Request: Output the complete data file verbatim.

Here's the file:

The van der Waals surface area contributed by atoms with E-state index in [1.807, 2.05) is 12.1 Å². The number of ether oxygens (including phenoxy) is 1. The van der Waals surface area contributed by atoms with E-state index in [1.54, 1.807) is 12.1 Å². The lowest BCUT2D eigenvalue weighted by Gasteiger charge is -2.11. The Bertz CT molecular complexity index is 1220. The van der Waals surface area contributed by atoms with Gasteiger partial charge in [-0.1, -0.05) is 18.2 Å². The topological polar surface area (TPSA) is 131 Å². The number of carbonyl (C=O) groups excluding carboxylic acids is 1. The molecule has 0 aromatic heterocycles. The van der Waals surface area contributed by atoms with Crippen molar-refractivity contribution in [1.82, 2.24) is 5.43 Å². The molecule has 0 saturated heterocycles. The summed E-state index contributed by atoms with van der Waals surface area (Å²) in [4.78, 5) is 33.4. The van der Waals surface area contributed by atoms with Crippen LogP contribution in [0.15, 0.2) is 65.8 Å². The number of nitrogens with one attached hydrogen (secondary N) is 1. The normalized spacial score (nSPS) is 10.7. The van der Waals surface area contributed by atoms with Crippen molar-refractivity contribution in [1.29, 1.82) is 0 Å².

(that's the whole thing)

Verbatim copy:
The van der Waals surface area contributed by atoms with E-state index in [1.807, 2.05) is 12.1 Å². The number of ether oxygens (including phenoxy) is 1. The van der Waals surface area contributed by atoms with E-state index in [1.54, 1.807) is 12.1 Å². The lowest BCUT2D eigenvalue weighted by Gasteiger charge is -2.11. The Bertz CT molecular complexity index is 1220. The van der Waals surface area contributed by atoms with Gasteiger partial charge in [-0.1, -0.05) is 18.2 Å². The topological polar surface area (TPSA) is 131 Å². The number of carbonyl (C=O) groups excluding carboxylic acids is 1. The molecule has 0 aromatic heterocycles. The van der Waals surface area contributed by atoms with Crippen molar-refractivity contribution in [1.82, 2.24) is 5.43 Å². The molecule has 0 saturated heterocycles. The summed E-state index contributed by atoms with van der Waals surface area (Å²) in [4.78, 5) is 33.4. The van der Waals surface area contributed by atoms with Crippen LogP contribution in [0.15, 0.2) is 65.8 Å². The number of nitrogens with one attached hydrogen (secondary N) is 1. The normalized spacial score (nSPS) is 10.7. The van der Waals surface area contributed by atoms with Crippen molar-refractivity contribution in [1.29, 1.82) is 0 Å².